Help!! My bookshelf is sexist!

I’ve found that despite my efforts to be more inclusive in my day-to-day life, I still have some leftover male-centric tendencies. My abundant use of the term ‘dude’ to refer to a great many people is often a risky habit. My need to put the “woman” qualifier before an occupation betrays a deep-seated sense that women in different industries don’t belong. Even my bookshelf seems to be sexist!

For context, during the gap between Thanksgiving and New Year’s, I decided I would try to read a book per week over the course of six weeks. With finals looming, this was an objectively bad idea, but I still did it somehow. However, in the middle of book number 4, I suddenly realized that it was the first and only book I had in my queue that was written by a woman. To make matters worse, I very quickly realized there were only two other books in my collection that were written by women.

Now at least some of you are probably thinking, “who cares what the gender of the people who wrote the books is? The important thing is you get the information you’re after.”

And you’d be correct, right?

In a world that was purely egalitarian, there would be no need to even check my bookshelf because it’d already be 50/50 men and women authors. So what’s the reason for this discrepancy? It’s not like I specifically go out of my way to buy books exclusively from white men. So why are almost all of my books written by that demographic?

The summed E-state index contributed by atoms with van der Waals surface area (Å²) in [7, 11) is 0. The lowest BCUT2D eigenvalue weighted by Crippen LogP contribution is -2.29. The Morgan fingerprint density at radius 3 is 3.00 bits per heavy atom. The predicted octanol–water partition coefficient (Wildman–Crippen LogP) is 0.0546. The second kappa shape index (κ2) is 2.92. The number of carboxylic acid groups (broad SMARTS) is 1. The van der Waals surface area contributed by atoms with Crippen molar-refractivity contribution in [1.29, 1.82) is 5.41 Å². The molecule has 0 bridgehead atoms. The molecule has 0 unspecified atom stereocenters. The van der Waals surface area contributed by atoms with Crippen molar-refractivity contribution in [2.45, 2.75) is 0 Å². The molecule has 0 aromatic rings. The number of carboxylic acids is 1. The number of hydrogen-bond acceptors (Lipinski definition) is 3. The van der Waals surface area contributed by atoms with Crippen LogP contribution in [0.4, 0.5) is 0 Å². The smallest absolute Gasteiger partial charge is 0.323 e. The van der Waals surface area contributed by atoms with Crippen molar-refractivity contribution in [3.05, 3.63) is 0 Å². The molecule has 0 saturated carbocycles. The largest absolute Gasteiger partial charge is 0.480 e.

Those of you who are well-versed in feminist theory already know the answer to this; in spite of the fact that women authors are abundant and have been so for decades, they still aren’t taken seriously outside of a few genres. When we think of a woman author, we instantly think of either a romance author or at least someone who deals with feminine concerns.

Of course, there’s no reason for this distinction to exist. An astronomy book that’s on my shelf was written by a woman, and I didn’t even know it before checking. There was no reason for me to know this as it’s not a relevant part of the book’s content. However, this unconscious bias also sets up an interesting conundrum.

In order for me to ever achieve equality on my bookshelf, I would have to spend at least the next two years buying and reading only books from women.

It’s almost comical, right? In order for my collection of books to achieve any resemblance of equality, I’ve got to be actively sexist towards men.

I think that’s why so many men feel betrayed by feminism. Seeing women, people of color and other historically marginalized groups being lifted up makes a lot of people feel like their own voices are being ignored. Of course, they’re not. They’re just feeling the same exclusion that so many people have experienced for hundreds of years; it’s just now it’s happening to them.

I hope that someday we won’t need to have programs supporting women in STEM or scholarships for people of color in coding. Right now, we need these kinds of programs to ensure that women, POC, and other minorities are given support in these overly male-dominated industries.

It may seem to some that, as a white male writer, I may be shooting myself in the foot, but I like to believe that I don’t need to put others down just to be successful. Personally, I want diversity among the authors of the books on my shelves because that means exposing myself to more perspectives. If that means making a conscious choice to counter my unconscious bias, that’s the price I’ll have to pay.

So go buy a few books by women or POC to add to your collection. You might find it gives you some fresh new insights you’d otherwise be missing out on!

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